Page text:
Furthering Equitable Representation in the Arts

Friday, November 6, 2020 at 11:00 am
With Heather Gring, Bryan Lee, and Zainab Saleh  / Frontline Arts Buffalo

Arts organizations rooted in frontline communities are at the forefront of the fight for socio-economic, environmental, and racial justice. Yet why are these arts organizations historically underfunded, and forced to exist in situations of precarity? Frontline Arts Buffalo was formed in 2018 to document and advocate for the needs of frontline arts organizations. Join us to learn about how Frontline Arts Buffalo has re-centered the needs of frontline arts organizations through discourse, documentation, and advocacy.

Heather Gring
Heather Gring joined the Board of Locust St. Art in late 2016. In her role as the Archivist at the Burchfield Penney Art Center, she conducted interview s with LSA founders Molly Bethel and Olga Lownie, and became deeply inspired by Locust Street Art. For the past 60 years, Molly and Olga’s passion to provide free, quality arts education has been a reality in Buffalo’s Fruit Belt neighborhood. Heather is honored to support this vital arts organization, now under the leadership of Rae Noworwya. In her work with FAB, Heather brings a focus on preserving the lasting impact of frontline artists and arts organizations within the communities of Buffalo.

Bryan Lee
Cheng Yang “Bryan” Lee is the curator at El Museo, a contemporary arts organization that focuses on underserved artists and communities in Buffalo and Western New York. Originally from Malaysia, he is a graduate of the University at Buffalo.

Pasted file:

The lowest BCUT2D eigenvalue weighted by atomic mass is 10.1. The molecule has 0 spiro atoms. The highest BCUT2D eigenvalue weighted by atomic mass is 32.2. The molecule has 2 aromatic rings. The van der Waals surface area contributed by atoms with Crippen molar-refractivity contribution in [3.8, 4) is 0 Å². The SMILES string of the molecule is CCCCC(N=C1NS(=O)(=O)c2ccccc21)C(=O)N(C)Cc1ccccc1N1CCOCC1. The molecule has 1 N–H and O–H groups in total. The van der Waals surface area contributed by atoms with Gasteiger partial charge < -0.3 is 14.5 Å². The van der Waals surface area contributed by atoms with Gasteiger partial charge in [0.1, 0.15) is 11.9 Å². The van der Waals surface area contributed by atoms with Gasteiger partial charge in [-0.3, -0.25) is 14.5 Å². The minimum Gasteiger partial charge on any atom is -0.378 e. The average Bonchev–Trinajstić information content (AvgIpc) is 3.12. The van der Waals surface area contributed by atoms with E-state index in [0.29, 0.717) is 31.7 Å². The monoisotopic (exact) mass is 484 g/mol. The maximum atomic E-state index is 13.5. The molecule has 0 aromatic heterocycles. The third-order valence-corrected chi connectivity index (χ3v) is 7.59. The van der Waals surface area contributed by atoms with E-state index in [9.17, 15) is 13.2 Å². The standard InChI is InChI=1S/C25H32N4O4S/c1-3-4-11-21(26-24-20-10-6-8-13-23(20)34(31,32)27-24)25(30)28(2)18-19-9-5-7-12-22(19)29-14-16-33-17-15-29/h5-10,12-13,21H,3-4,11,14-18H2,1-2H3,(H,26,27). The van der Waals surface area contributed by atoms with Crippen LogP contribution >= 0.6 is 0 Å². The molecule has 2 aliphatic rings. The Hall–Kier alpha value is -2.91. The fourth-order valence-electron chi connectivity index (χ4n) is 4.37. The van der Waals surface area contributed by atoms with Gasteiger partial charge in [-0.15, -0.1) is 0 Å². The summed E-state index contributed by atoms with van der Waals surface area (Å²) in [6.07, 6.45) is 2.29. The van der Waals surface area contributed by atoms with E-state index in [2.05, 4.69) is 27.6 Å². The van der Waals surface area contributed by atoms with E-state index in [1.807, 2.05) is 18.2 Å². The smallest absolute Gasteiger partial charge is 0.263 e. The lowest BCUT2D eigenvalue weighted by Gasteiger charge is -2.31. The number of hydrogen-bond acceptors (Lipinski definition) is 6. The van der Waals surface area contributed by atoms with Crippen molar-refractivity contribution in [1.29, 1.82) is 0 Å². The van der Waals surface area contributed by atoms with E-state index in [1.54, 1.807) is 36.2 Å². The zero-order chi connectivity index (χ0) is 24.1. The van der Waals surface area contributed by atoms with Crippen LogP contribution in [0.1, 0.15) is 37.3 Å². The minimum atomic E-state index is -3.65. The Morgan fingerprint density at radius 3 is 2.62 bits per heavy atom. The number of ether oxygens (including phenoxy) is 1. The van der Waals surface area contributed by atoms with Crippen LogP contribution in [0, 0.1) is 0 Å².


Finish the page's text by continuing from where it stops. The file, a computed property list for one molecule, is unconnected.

Zainab Saleh
Zainab Saleh holds a Masters degree in Visual and Cultural Studies from the University of Rochester. Before joining PPG as the Program Coordinator, Zainab worked at Open Buffalo as a Data Specialist to develop innovative methods of capturing data for grassroots issue campaigns and leadership development initiatives. Zainab’s interests include finding creative ways that technology might support nonprofits and their work. A former film and art history educator, she is actively involved in the fight for equal opportunity and representation for artists of color and those from frontline communities.

Maria Ta
Maria Ta is the Program Director at Ujima Company, Inc. She graduated from Canisius College in 2016 with a B.A. in International Relations and Political Science. Maria has always been interested in justice work and prior to her time at Ujima served as an Americorps VISTA member at Journey’s End Refugee Services. She is looking forward to a long career of using the arts as a vehicle for change. She carries with her the words of her late and great mentor Lorna C. Hill “put love and justice in front of it”.

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